1. If this is your first time on BYC, we suggest you start with one of these three options:
    Raising Chickens Chicken Coops Join BYC
    If you're already a member of our community, click here to login & click here to learn what's new!

time to eat aggressive roosters? am I jumping the gun?

Discussion in 'Chicken Behaviors and Egglaying' started by jojomojo, Nov 17, 2012.

  1. jojomojo

    jojomojo Out Of The Brooder

    94
    3
    48
    Feb 12, 2009
    NW New Mexico
    This is my first time raising chickens, so no experience at all. I've got two roosters. I bought two on purpose because I only wanted to keep one, but I thought it would be best to have a couple to choose from. All 10 chickens are about 5 months old, couple of the pullets just started laying.

    There's Dave, welsummer, not the alpha. He has already attacked me (turned my back and he jumped on me, scratching my back up). He IS destined for the stew pot...the little turd.

    Then there's Satchelmouth, marans, def. the alpha (got his name because he has a big mouth! lol early bloomer). He hasn't ever acted aggressive towards me (although I'm still nervous! not turning my back again lol). He is gentle with the ladies, watchful (follows them into the coop to lay, waits for them). He does his little dance and waits for them to squat, if they don't, he moves on. He SEEMS like a good rooster. Except today he charged my 6 year old. Thankfully she was on the other side of the fence (only 48" elec. netting). I purposefully did not allow her in the run because I wasn't sure how they would act. I'm really the only person that they are familiar with, my kids aren't very interested.

    About a month ago one of the roosters puffed up and jumped towards her, but I don't know which one did it.

    Is it a bad idea to keep Satchelmouth? I'd probably give him away before eating him because he is good with his ladies, would just mention he shouldn't be trusted with children. If I keep him, he'll always be penned (or fenced off in some way, if let out of the run, only into electric netting). Should I give him a little more time? I was hoping he would mellow out a bit once Dave is out of the picture. What do you think?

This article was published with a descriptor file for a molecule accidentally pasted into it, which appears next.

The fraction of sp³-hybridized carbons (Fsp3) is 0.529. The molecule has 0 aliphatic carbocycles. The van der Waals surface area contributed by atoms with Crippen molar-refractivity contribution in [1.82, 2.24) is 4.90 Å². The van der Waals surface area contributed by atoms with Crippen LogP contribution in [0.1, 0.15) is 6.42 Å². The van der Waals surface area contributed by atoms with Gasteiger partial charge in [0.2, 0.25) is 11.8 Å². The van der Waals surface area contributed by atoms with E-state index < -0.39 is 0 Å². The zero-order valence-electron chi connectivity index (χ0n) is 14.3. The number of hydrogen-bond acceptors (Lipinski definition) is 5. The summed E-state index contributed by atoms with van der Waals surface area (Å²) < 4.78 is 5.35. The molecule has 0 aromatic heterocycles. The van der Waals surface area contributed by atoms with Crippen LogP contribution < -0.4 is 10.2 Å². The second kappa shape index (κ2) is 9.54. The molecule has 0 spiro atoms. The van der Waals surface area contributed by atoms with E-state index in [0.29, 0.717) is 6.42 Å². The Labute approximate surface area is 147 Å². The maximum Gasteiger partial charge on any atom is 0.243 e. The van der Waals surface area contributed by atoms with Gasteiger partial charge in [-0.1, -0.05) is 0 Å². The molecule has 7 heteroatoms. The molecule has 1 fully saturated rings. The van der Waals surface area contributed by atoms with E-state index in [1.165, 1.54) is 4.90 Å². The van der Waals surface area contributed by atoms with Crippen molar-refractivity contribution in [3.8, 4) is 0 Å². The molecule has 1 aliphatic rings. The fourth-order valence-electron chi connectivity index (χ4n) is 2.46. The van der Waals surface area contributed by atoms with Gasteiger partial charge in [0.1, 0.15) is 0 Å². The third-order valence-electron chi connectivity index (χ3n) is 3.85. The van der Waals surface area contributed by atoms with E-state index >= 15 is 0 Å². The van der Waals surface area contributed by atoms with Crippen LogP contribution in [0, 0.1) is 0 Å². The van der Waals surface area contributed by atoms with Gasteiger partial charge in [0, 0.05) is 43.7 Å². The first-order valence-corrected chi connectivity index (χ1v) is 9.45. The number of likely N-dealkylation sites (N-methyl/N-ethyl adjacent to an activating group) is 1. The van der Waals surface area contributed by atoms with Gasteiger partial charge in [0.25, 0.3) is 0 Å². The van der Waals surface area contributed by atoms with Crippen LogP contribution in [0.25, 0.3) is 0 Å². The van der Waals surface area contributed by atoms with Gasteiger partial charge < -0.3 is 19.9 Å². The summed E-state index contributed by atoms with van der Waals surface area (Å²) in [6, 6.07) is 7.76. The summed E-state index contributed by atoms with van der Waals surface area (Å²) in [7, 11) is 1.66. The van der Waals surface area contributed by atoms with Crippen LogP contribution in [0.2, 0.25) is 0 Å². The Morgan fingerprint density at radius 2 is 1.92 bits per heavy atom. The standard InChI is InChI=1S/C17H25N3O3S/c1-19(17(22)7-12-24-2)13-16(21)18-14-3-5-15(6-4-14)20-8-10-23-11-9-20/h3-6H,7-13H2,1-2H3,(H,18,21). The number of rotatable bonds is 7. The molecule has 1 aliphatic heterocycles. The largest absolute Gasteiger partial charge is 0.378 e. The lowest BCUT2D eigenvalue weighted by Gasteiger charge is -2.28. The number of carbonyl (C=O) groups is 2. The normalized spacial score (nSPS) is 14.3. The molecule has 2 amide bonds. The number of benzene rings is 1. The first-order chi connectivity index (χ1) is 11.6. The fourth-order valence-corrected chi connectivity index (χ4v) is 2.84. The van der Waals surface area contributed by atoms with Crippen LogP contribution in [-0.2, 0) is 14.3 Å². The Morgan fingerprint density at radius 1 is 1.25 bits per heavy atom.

2. gritsar

    gritsar Cows, Chooks & Impys - OH MY!

    28,907
    113
    408
    Nov 9, 2007
    SW Arkansas
    IMHO, no rooster should be allowed around young children. None, zero, zilch. Roosters have a job to do, that is to protect and provide for the hens and procreate. Let your kids make pets out of the hens and keep them away from the roos. Even the best of roos can be a little aggressive when a small human, who are known for making noise and moving quickly, approaches his hens. What does that smaller being than their caretaker look like to a rooster? Why a threat of course. Childrens faces and especially their eyes are just at the right height for most roosters to jump up and spur.

    Dave likely knew he couldn't beat the alpha so he went after the other challenger (in his mind), you. He wouldn't last long on this farm...and that's coming from a vegetarian. [​IMG]
     
    Last edited: Nov 17, 2012
  3. jojomojo

    jojomojo Out Of The Brooder

    94
    3
    48
    Feb 12, 2009
    NW New Mexico
    I agree, my little ones have only been in the run a few times and always at my side (and not recently now that the roos are maturing...spurs are starting to show). I plan on setting up a little tractor in our smaller fenced in backyard area with just silkie hens. Its my youngest that actually has an interest in them. She wants to help so bad but I just don't think its a good idea.

    I wanted to take care of Dave this weekend, but my husband had other plans. And I'm certainly not ready to do that alone. We're barely ready to tackle this whole butchering thing as a team lol

    I guess I won't hold it against Satchelmouth just yet....he his good to his ladies and that is why I have him afterall [​IMG]
     

BackYard Chickens is proudly sponsored by